It’s a 1080p IPS LCD dis­play that, as men­tioned ear­lier, does not use a touch layer. You’ll be us­ing the track­pad 24/7 with this lap­top.

A lot of our favourite por­ta­ble Win­dows lap­tops of re­cent times use matt screens, but in keep­ing with the glitzy de­sign, the Spec­tre 13 has a more trendy glossy fin­ish. This means, like a MacBook, it picks up an aw­ful lot of re­flec­tions when used out­doors or near a win­dow.

The back­light has the bright­ness needed to com­pete, though, go­ing up to 365cd/m2. We’ve used the Spec­tre 13 out­doors on a num­ber of oc­ca­sions, although we did need to ramp up the bright­ness much higher than we might with a matt-screen ma­chine.

HP has aimed for the sRGB colour stan­dard with the Spec­tre 13, which is what gets you nat­u­ral-look­ing rather than over­sat­u­rated colours. It hits a re­spectable 90 per­cent of the sRGB spec­trum and 65 per­cent of Adobe RGB. Na­tive con­trast is good for an LCD too, at 1300:1.

At this price you can find lap­tops with even higher res­o­lu­tions and deeper colour, but this dis­play is uni­formly good in all re­spects.


One of the most cu­ri­ous parts of the Spec­tre 13 is how it de­fies ex­pec­ta­tions with its CPU. In a lap­top this thin, we’d ex­pect to see an In­tel Core M se­ries chipset. They’re tiny, can get by with pas­sive cool­ing, and of­fer enough power for gen­eral pro­duc­tiv­ity use.

This HP has an In­tel Core i7-6500U, which is still part of In­tel’s low-volt­age range of CPUs, but has ac­cess to a few more gears than a Core M chipset.

Matched with 8GB RAM and fast all-SSD stor­age, the Spec­tre 13 feels very fast in day-to-day use. Quite how dif­fer­ent an ex­pe­ri­ence this is to us­ing any sys­tem with a hard drive is a rather sad in­dict­ment of Win­dows 10.

This is still not a work­horse you’d want to re­place a re­cent desk­top PC with, but only re­ally be­cause the CPU has just two cores. The lim­its of its abil­i­ties aren’t as re­stric­tive as a Core M lap­top.

For ex­am­ple, the HP Spec­tre 13 can just about han­dle re­cent games a few years old only, if you’re will­ing to re­ally pare back the set­tings. In our usual Thief 720p ‘low’ test bench­mark, the lap­top man­aged a just-playable av­er­age 23.8fps.

In Alien: Iso­la­tion, it achieved 37fps av­er­age at 720p res­o­lu­tion, low set­tings. That’s a very playable speed. Both games fell apart as soon as the res­o­lu­tion and vi­su­als were in­creased, of course, but this is bet­ter than you get from most other de­vices this slim.

It is a shame there’s no In­tel i7-6650U ver­sion of the Spec­tre 13, though. That CPU uses In­tel Iris graph­ics rather than the bog-stan­dard HD 520 chipset used here. It’s used in Microsoft’s Sur­face Pro 4, so fit­ting one in here would not be im­pos­si­ble.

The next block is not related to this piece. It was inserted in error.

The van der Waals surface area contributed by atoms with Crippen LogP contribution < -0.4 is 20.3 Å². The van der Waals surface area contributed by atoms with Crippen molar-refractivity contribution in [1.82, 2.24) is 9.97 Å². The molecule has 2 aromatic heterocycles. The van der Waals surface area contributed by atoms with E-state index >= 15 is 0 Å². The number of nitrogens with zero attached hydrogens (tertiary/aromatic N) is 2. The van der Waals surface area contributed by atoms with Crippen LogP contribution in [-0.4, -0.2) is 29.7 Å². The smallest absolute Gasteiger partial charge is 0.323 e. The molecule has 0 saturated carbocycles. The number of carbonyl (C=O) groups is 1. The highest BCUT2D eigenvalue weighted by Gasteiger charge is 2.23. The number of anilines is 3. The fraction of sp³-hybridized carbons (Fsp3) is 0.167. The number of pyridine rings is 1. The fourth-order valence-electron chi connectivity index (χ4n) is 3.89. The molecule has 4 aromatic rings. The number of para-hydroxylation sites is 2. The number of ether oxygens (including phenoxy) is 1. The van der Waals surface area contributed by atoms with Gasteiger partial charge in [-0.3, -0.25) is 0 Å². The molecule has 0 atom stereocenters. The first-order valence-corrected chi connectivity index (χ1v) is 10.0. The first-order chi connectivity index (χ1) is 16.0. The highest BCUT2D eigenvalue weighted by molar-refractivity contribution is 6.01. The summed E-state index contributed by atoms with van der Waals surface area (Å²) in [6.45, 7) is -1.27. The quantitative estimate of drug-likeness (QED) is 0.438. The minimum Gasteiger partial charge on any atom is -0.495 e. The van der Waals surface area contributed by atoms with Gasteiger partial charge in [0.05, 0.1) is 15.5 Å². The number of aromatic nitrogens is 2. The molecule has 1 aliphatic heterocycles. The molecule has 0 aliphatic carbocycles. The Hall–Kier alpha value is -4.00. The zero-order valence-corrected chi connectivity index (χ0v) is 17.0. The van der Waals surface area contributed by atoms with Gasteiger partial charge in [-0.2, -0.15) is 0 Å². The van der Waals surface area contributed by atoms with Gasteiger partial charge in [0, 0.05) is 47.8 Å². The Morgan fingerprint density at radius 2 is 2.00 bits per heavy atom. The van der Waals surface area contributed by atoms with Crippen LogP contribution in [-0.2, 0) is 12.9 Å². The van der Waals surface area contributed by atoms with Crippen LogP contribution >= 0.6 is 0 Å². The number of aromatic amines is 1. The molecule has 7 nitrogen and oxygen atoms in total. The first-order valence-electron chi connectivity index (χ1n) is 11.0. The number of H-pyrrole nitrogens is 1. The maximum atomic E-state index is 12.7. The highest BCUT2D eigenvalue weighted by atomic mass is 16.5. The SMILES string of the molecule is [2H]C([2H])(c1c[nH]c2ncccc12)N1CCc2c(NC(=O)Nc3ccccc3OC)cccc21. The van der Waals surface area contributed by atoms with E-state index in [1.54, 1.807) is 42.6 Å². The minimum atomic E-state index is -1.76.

Us­ing an In­tel i7-6500U also means the Spec­tre 13 can han­dle video and photo edit­ing, although for any pro­fes­sion­als out there, we’d only sug­gest us­ing a ma­chine like this as a backup. You’ll want a quad-core CPU for that sort of work.

In Geek­bench, the Spec­tre 13 scores 6894 points, and 2735 in PCMark 8. This is al­most ex­actly what we saw in the Asus UX303U, which uses the same CPU.

HP has used a de­cent solid­state drive here, too. It can read at 1589MB/s, and writes at 578MB/s.

One of the costs of us­ing an In­tel Core i7 rather than an ultra-low power Core M CPU is that the Spec­tre 13 needs to use fans. It can’t get by with a heatsink alone. A light-noise fan runs when­ever the lap­top is used, while an­other kicks in if the lap­top is put re­motely un­der strain.

When play­ing Thief, for ex­am­ple, it started whirring be­fore we’d even reached the ti­tle screen. With a frame this thin, it clearly needs to be pre-emp­tive about its cool­ing. Note that the fan is loud for a lap­top this dainty, and it may an­noy oth­ers if you’re go­ing to be us­ing the Spec­tre 13 in a quiet en­vi­ron­ment.

Even with those fans whirring, the HP gets a lit­tle warm even with light use, with a hotspot at the back of the hinge where its heat out­lets sit. The TDP of the CPU and the ultra-thin frame have an at times awk­ward re­la­tion­ship.


One op­tion to com­bat fan noise is to turn on some mu­sic. HP uses Bang & Olufsen-branded speak­ers in the Spec­tre 13, though they’re not hugely im­pres­sive, es­pe­cially when com­pared with those of the 12in MacBook. Sev­eral parts of this lap­top seems to have had spe­cial at­ten­tion lav­ished on them, but the speak­ers are much like some of the other Bang & Olufsen lap­tops. Some sound causes mid-range dis­tor­tion at top vol­ume, and the tone is slightly thin.

They aren’t dread­ful and could be a lot worse given how thin the Spec­tre 13 is, but Ap­ple’s MacBooks still lead the pack in this area, by some dis­tance.

Bat­tery life

The other risky part of the HP Spec­tre 13 is bat­tery life. While Core i7 CULV-se­ries lap­tops are ef­fi­cient, they can still draw more power than a Core M ma­chine.

Sure enough, its stamina is good but not ex­cep­tional. When used out and about as a work com­puter, for writ­ing and brows­ing, we found it lasted for six and a half hours.

Loop­ing a video at 120cd/m2 screen bright­ness, the Spec­tre 13 lasted eight hours 55 min­utes. This is sim­i­lar to HP’s claims, although we did no­tice that the bat­tery level dropped much faster when we put it un­der any sort of sig­nif­i­cant strain. If you’re just brows­ing and start to hear a louder fan whir, it is time to head to the Task Man­ager to see what’s up or you won’t see any­thing like this per­for­mance.


The HP Spec­tre 13 is des­per­ate to ap­pear as a lap­top of the fu­ture, and that comes with sub­stan­tial pros and cons. Its supreme porta­bil­ity is won­der­ful, and while its de­sign is po­lar­is­ing, it cer­tainly is fancy. There’s sub­stance too, with a pow­er­ful CPU for a lap­top this thin and solid build in the key­board and track­pad. Its mes­sage is a lit­tle con­fused, though. The pro­ces­sor courts en­thu­si­asts, but that’s ex­actly who’s likely to be most an­noyed by the lack of mem­ory card slot and a tra­di­tional USB port. There’s an au­di­ence for the Spec­tre 13, but if you’ve not signed-up to a wire­less way of work­ing yet, you may want to think twice.

An­drew Wil­liams